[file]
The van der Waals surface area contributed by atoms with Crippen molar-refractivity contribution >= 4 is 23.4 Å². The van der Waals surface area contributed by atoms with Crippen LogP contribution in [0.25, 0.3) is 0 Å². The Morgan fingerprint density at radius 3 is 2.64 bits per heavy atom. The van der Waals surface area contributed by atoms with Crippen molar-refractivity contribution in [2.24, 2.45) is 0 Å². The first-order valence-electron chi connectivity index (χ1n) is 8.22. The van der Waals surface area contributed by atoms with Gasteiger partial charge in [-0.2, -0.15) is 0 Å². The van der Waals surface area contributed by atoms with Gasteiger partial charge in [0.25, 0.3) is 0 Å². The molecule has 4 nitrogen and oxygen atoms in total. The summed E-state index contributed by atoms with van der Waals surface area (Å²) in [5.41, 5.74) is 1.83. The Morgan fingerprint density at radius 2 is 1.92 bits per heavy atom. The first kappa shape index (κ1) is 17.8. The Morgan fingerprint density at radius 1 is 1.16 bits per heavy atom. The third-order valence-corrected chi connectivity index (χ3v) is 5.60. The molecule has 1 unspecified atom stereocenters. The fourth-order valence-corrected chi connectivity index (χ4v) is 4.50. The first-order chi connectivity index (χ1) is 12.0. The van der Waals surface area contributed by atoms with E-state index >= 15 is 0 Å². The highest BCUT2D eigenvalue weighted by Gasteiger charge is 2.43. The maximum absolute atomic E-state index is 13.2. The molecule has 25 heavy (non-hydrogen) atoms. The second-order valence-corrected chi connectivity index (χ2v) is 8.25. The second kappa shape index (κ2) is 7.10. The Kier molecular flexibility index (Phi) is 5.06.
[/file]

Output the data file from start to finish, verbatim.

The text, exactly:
The van der Waals surface area contributed by atoms with Crippen molar-refractivity contribution >= 4 is 23.4 Å². The van der Waals surface area contributed by atoms with Crippen LogP contribution in [0.25, 0.3) is 0 Å². The Morgan fingerprint density at radius 3 is 2.64 bits per heavy atom. The van der Waals surface area contributed by atoms with Crippen molar-refractivity contribution in [2.24, 2.45) is 0 Å². The first-order valence-electron chi connectivity index (χ1n) is 8.22. The van der Waals surface area contributed by atoms with Gasteiger partial charge in [-0.2, -0.15) is 0 Å². The van der Waals surface area contributed by atoms with Gasteiger partial charge in [0.25, 0.3) is 0 Å². The molecule has 4 nitrogen and oxygen atoms in total. The summed E-state index contributed by atoms with van der Waals surface area (Å²) in [5.41, 5.74) is 1.83. The Morgan fingerprint density at radius 2 is 1.92 bits per heavy atom. The first kappa shape index (κ1) is 17.8. The Morgan fingerprint density at radius 1 is 1.16 bits per heavy atom. The third-order valence-corrected chi connectivity index (χ3v) is 5.60. The molecule has 1 unspecified atom stereocenters. The fourth-order valence-corrected chi connectivity index (χ4v) is 4.50. The first-order chi connectivity index (χ1) is 12.0. The van der Waals surface area contributed by atoms with E-state index >= 15 is 0 Å². The highest BCUT2D eigenvalue weighted by Gasteiger charge is 2.43. The maximum absolute atomic E-state index is 13.2. The molecule has 25 heavy (non-hydrogen) atoms. The second-order valence-corrected chi connectivity index (χ2v) is 8.25. The second kappa shape index (κ2) is 7.10. The Kier molecular flexibility index (Phi) is 5.06.